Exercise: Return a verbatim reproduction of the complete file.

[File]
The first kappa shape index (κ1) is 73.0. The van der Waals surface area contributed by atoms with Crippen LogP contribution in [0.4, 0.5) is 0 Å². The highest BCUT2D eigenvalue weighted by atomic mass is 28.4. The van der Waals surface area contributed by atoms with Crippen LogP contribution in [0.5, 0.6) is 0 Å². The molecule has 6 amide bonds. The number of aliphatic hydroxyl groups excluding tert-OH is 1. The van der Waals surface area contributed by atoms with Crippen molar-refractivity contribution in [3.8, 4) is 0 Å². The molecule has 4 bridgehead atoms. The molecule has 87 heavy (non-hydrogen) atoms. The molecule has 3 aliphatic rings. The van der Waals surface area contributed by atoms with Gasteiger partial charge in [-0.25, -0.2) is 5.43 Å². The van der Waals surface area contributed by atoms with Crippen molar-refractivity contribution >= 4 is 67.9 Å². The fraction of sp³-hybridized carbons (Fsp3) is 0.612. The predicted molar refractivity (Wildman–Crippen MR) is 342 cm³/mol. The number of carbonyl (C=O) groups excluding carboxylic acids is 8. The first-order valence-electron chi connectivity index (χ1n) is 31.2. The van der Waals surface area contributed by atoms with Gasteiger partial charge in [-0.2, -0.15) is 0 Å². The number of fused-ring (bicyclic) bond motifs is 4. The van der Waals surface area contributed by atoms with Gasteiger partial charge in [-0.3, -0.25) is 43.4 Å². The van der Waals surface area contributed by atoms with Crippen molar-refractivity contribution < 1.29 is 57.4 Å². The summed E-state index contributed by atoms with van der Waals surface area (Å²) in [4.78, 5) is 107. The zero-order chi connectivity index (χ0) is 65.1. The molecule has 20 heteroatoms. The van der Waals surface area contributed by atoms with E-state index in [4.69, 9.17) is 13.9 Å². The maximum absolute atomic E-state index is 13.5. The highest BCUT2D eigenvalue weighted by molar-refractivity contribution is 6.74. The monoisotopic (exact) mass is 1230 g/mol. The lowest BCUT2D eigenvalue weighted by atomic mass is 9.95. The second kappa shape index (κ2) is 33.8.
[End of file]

The first kappa shape index (κ1) is 73.0. The van der Waals surface area contributed by atoms with Crippen LogP contribution in [0.4, 0.5) is 0 Å². The highest BCUT2D eigenvalue weighted by atomic mass is 28.4. The van der Waals surface area contributed by atoms with Crippen LogP contribution in [0.5, 0.6) is 0 Å². The molecule has 6 amide bonds. The number of aliphatic hydroxyl groups excluding tert-OH is 1. The van der Waals surface area contributed by atoms with Crippen molar-refractivity contribution in [3.8, 4) is 0 Å². The molecule has 4 bridgehead atoms. The molecule has 87 heavy (non-hydrogen) atoms. The molecule has 3 aliphatic rings. The van der Waals surface area contributed by atoms with Gasteiger partial charge in [-0.25, -0.2) is 5.43 Å². The van der Waals surface area contributed by atoms with Crippen molar-refractivity contribution >= 4 is 67.9 Å². The fraction of sp³-hybridized carbons (Fsp3) is 0.612. The predicted molar refractivity (Wildman–Crippen MR) is 342 cm³/mol. The number of carbonyl (C=O) groups excluding carboxylic acids is 8. The first-order valence-electron chi connectivity index (χ1n) is 31.2. The van der Waals surface area contributed by atoms with Gasteiger partial charge in [-0.2, -0.15) is 0 Å². The number of fused-ring (bicyclic) bond motifs is 4. The van der Waals surface area contributed by atoms with Gasteiger partial charge in [-0.3, -0.25) is 43.4 Å². The van der Waals surface area contributed by atoms with Crippen molar-refractivity contribution < 1.29 is 57.4 Å². The summed E-state index contributed by atoms with van der Waals surface area (Å²) in [4.78, 5) is 107. The zero-order chi connectivity index (χ0) is 65.1. The molecule has 20 heteroatoms. The van der Waals surface area contributed by atoms with E-state index in [4.69, 9.17) is 13.9 Å². The maximum absolute atomic E-state index is 13.5. The highest BCUT2D eigenvalue weighted by molar-refractivity contribution is 6.74. The monoisotopic (exact) mass is 1230 g/mol. The lowest BCUT2D eigenvalue weighted by atomic mass is 9.95. The second kappa shape index (κ2) is 33.8.